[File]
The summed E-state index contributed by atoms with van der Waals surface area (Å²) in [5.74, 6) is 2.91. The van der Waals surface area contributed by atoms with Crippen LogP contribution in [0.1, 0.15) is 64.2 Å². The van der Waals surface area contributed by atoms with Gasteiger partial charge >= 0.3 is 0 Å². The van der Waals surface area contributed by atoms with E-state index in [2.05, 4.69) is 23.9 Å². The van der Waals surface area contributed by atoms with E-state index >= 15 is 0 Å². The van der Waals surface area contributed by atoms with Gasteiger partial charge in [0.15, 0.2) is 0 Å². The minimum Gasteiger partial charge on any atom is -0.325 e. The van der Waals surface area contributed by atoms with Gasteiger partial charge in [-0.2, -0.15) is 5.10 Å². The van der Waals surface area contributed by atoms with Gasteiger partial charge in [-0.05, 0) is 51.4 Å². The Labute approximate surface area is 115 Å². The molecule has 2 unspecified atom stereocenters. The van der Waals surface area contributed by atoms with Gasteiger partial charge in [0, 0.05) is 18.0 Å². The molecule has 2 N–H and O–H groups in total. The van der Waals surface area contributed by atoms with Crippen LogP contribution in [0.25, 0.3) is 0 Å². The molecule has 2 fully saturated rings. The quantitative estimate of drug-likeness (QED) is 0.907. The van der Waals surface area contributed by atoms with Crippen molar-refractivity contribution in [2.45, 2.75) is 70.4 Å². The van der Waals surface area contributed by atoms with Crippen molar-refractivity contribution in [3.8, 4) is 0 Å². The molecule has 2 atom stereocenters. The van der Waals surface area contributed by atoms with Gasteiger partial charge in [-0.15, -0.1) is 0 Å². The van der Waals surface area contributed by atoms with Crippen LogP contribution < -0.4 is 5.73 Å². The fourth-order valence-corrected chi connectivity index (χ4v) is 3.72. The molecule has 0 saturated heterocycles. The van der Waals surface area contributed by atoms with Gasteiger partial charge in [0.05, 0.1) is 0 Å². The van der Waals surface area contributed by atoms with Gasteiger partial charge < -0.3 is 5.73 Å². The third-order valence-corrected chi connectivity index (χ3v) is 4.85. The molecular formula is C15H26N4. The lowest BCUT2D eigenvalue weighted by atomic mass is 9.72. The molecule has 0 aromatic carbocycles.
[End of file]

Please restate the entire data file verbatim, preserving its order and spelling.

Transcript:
The summed E-state index contributed by atoms with van der Waals surface area (Å²) in [5.74, 6) is 2.91. The van der Waals surface area contributed by atoms with Crippen LogP contribution in [0.1, 0.15) is 64.2 Å². The van der Waals surface area contributed by atoms with Gasteiger partial charge >= 0.3 is 0 Å². The van der Waals surface area contributed by atoms with E-state index in [2.05, 4.69) is 23.9 Å². The van der Waals surface area contributed by atoms with E-state index >= 15 is 0 Å². The van der Waals surface area contributed by atoms with Gasteiger partial charge in [0.15, 0.2) is 0 Å². The minimum Gasteiger partial charge on any atom is -0.325 e. The van der Waals surface area contributed by atoms with Gasteiger partial charge in [-0.2, -0.15) is 5.10 Å². The van der Waals surface area contributed by atoms with Gasteiger partial charge in [-0.05, 0) is 51.4 Å². The Labute approximate surface area is 115 Å². The molecule has 2 unspecified atom stereocenters. The van der Waals surface area contributed by atoms with Gasteiger partial charge in [0, 0.05) is 18.0 Å². The molecule has 2 N–H and O–H groups in total. The van der Waals surface area contributed by atoms with Crippen LogP contribution in [0.25, 0.3) is 0 Å². The molecule has 2 fully saturated rings. The quantitative estimate of drug-likeness (QED) is 0.907. The van der Waals surface area contributed by atoms with Crippen molar-refractivity contribution in [2.45, 2.75) is 70.4 Å². The van der Waals surface area contributed by atoms with Crippen molar-refractivity contribution in [3.8, 4) is 0 Å². The molecule has 2 atom stereocenters. The van der Waals surface area contributed by atoms with Gasteiger partial charge in [-0.15, -0.1) is 0 Å². The van der Waals surface area contributed by atoms with Crippen LogP contribution < -0.4 is 5.73 Å². The fourth-order valence-corrected chi connectivity index (χ4v) is 3.72. The molecule has 0 saturated heterocycles. The van der Waals surface area contributed by atoms with Gasteiger partial charge in [0.05, 0.1) is 0 Å². The van der Waals surface area contributed by atoms with Gasteiger partial charge < -0.3 is 5.73 Å². The third-order valence-corrected chi connectivity index (χ3v) is 4.85. The molecular formula is C15H26N4. The lowest BCUT2D eigenvalue weighted by atomic mass is 9.72. The molecule has 0 aromatic carbocycles.